“Imagine waking up tomorrow, and every item had its own IP address: the bathroom mirror, the wallpaper in the children’s room, the kitchen table, your seat on the train, your office window… what would your customers expect from you, what would your competition do and how would you react?” I am always surprised at how many people in the audience at my talks on future trends flinch when I ask that question – as if I had just hurled terrible news at them.
And yet, we are not talking about the coming centuries, but only about the year 2020. We have been heading for this situation for many years: as chip producers talk about fitting every single chip with an antenna, as computers get smaller and become an integral part of everyday objects, then every item turns into an internet receiver. iPad et al. are succeeded by iMirror, iTable and iWall. In the coming years, the internet as ultima ratio will gradually conquer every space and object of our daily routine. And they, in turn, will become intelligent: image analysis, image recognition and monitoring interfaces ensure that everyday objects monitor the behaviour of their users, complement these real-world data with virtual information and provide users with information tailored to their specific situation on 3D displays throughout their daily routine.
We consumers will use this information – or not. The decision is ultimately ours, and it is based on our individual needs: we use the technology if it helps us, but we switch it off when we wish to make it through the day with less “intelligence”.
No more standardised products for standardised customers
at standardised prices
The most important effect of these “intelligent” devices can be summed up in one phrase: the death of the masses. The phenomenon of the masses will be gradually disappearing from our society.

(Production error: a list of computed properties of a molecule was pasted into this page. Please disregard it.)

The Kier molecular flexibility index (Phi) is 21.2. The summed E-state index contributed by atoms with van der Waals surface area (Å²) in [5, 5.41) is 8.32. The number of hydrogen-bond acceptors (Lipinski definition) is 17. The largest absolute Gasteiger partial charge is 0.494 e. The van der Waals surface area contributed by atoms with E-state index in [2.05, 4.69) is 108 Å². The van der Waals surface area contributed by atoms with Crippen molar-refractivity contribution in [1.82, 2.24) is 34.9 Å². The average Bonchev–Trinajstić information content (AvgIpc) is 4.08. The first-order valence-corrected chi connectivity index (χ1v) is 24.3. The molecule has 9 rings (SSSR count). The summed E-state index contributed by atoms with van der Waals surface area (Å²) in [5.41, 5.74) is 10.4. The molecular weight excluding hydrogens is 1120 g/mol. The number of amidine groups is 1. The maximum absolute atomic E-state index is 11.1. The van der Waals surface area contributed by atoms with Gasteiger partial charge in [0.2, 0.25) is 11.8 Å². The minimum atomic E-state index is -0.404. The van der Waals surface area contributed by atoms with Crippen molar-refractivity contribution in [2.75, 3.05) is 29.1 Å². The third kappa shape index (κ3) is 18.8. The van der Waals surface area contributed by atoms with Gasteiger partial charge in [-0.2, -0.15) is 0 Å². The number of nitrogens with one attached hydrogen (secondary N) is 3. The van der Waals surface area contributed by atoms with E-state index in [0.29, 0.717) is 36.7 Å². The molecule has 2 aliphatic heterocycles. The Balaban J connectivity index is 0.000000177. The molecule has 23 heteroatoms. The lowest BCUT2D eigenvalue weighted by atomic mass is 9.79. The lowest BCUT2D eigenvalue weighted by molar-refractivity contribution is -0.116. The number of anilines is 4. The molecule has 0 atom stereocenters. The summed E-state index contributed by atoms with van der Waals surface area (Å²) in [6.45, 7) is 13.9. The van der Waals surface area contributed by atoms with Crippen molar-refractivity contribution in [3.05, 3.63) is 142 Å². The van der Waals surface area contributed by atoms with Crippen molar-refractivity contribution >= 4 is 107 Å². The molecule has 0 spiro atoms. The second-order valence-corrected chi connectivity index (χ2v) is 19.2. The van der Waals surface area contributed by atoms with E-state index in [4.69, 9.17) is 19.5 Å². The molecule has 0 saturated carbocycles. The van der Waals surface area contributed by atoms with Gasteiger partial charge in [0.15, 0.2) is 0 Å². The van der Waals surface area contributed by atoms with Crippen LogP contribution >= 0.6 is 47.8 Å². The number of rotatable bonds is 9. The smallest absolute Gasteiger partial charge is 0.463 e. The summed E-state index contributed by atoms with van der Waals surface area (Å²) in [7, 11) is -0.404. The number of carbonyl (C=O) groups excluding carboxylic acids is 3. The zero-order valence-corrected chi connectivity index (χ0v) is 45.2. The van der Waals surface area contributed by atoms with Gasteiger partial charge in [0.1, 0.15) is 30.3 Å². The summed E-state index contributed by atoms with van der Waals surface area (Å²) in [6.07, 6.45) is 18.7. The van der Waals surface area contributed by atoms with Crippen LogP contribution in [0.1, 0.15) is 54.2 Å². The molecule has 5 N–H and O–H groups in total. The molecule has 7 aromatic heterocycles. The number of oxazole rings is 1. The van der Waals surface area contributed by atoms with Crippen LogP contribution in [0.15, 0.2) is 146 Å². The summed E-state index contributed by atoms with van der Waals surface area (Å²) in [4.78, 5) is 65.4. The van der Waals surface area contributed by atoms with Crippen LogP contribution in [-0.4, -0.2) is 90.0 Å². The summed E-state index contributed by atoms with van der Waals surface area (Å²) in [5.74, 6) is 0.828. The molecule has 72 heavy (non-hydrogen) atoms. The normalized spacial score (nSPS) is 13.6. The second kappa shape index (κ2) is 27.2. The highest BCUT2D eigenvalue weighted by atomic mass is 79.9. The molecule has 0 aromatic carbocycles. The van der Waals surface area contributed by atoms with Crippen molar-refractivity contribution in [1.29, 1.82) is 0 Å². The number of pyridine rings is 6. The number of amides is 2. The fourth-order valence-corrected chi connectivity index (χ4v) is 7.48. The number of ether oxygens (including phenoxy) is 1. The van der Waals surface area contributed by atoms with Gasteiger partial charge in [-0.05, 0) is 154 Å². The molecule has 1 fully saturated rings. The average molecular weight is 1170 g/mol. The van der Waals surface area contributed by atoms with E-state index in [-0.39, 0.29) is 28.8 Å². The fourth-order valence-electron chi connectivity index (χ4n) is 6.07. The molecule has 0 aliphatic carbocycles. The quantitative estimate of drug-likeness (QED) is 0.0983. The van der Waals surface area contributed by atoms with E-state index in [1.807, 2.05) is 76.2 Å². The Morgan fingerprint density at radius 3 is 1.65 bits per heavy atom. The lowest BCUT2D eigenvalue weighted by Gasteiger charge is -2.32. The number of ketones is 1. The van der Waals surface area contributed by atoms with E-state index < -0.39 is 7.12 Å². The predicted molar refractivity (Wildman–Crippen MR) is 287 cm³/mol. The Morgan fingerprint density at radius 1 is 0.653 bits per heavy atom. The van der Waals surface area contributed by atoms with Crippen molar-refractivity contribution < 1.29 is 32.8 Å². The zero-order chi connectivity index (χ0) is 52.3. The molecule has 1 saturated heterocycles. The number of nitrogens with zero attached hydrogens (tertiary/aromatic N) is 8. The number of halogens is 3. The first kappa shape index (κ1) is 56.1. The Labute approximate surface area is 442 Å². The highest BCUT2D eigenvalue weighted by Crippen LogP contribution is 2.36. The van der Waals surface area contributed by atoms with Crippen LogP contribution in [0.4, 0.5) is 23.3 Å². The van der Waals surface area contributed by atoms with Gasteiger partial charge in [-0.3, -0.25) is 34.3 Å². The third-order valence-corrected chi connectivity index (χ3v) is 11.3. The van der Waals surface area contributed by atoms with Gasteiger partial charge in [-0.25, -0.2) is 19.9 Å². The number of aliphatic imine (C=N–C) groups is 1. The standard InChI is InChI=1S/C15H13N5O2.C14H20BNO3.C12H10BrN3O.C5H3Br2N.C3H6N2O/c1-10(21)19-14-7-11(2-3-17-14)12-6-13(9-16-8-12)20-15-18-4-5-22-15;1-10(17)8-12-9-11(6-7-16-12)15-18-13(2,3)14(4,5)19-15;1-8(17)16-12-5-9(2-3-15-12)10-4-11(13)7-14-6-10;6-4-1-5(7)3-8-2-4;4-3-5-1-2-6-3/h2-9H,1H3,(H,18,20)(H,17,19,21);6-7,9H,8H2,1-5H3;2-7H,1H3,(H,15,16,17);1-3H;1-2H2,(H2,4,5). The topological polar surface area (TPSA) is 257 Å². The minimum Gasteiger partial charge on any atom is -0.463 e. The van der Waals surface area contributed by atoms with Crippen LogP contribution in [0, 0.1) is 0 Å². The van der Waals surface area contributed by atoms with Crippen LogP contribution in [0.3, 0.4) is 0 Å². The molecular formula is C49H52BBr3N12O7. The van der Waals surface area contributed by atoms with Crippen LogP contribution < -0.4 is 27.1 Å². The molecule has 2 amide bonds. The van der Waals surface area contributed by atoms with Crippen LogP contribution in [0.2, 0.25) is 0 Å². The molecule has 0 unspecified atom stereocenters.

This means that there will not be a controllable mass of consumers anymore since their shopping lists have been compiled by individual electronic assistants. There will no longer be a “controllable” mass of viewers to send advertising messages to once TV programmes and newspapers are compiled individually. And if, instead of the purchasing manager at the supermarket, the electronic assistant on our mobile phones compiles the merchandise offer for us to choose from, then even brands with strong emotional attachment may find their brand equity eroding.
So what about the insurance industry? Imagine having an intelligent risk assistant on your mobile phone. It would be capable of analysing vast amounts of data in real time and would flag up risks as and when they occur. It could insert a red, yellow or green dot onto your glasses, depending on what risk area you are currently navigating this very second. How long would you be able to bear the sight of the red dot? At what point would you press the button on your mobile phone for the first time and take out additional insurance for the exact kind of risk you are being faced with at that very moment? It would probably only take you hours, or at most a day.
Does this sound odd? Perhaps, but only because these functionalities do not exist yet. However, they are being developed in sectors around us as we speak. So it will not be long until we see these offers in the insurance sector as well. And the added advantage: all this makes insurance “sexy”. Because suddenly it is not a necessary evil that we don’t really like, but rather the means by which customers can create their own individual comfort zone by shifting from red to green whenever they want.
People trust devices more than other people
This is nothing unusual, because we are already familiar with filter systems in our lives. We have always relied on information filters: teachers, editorial offices, estate agents, coaches, salespeople, travel guides, advisors. Their business model is based on the asymmetrical distribution of information. This means they have information sooner or in better quality and make their income by re-categorising that information and customising it for others.
But we will get used to technological filters outsmarting human ones. They yield better results. The digitalisation will enable anyone to access any kind of information at any time and still have it filtered for the data they want most. So even an amateur athlete can follow a professional training regime; every TV viewer can receive their individual programme, and every insurance customer can know more than their advisor.
Insurance companies: the disappearance of the standard segment